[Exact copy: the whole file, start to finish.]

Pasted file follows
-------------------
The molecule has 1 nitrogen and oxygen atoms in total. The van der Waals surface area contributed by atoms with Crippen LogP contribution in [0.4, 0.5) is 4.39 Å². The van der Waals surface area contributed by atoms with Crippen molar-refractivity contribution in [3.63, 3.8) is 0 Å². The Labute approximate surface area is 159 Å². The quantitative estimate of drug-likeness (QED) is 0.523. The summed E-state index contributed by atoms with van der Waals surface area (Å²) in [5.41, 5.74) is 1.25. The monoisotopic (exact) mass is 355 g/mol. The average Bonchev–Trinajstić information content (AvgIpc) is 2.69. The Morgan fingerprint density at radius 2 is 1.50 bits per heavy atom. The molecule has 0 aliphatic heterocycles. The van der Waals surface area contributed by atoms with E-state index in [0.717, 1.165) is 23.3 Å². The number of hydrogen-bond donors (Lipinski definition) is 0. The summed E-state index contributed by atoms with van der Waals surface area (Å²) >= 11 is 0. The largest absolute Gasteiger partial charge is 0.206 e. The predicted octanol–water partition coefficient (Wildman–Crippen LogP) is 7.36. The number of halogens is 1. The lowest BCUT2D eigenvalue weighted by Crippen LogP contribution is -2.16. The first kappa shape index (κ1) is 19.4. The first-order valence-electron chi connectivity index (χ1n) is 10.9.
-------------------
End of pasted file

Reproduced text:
The molecule has 1 nitrogen and oxygen atoms in total. The van der Waals surface area contributed by atoms with Crippen LogP contribution in [0.4, 0.5) is 4.39 Å². The van der Waals surface area contributed by atoms with Crippen molar-refractivity contribution in [3.63, 3.8) is 0 Å². The Labute approximate surface area is 159 Å². The quantitative estimate of drug-likeness (QED) is 0.523. The summed E-state index contributed by atoms with van der Waals surface area (Å²) in [5.41, 5.74) is 1.25. The monoisotopic (exact) mass is 355 g/mol. The average Bonchev–Trinajstić information content (AvgIpc) is 2.69. The Morgan fingerprint density at radius 2 is 1.50 bits per heavy atom. The molecule has 0 aliphatic heterocycles. The van der Waals surface area contributed by atoms with E-state index in [0.717, 1.165) is 23.3 Å². The number of hydrogen-bond donors (Lipinski definition) is 0. The summed E-state index contributed by atoms with van der Waals surface area (Å²) >= 11 is 0. The largest absolute Gasteiger partial charge is 0.206 e. The predicted octanol–water partition coefficient (Wildman–Crippen LogP) is 7.36. The number of halogens is 1. The lowest BCUT2D eigenvalue weighted by Crippen LogP contribution is -2.16. The first kappa shape index (κ1) is 19.4. The first-order valence-electron chi connectivity index (χ1n) is 10.9.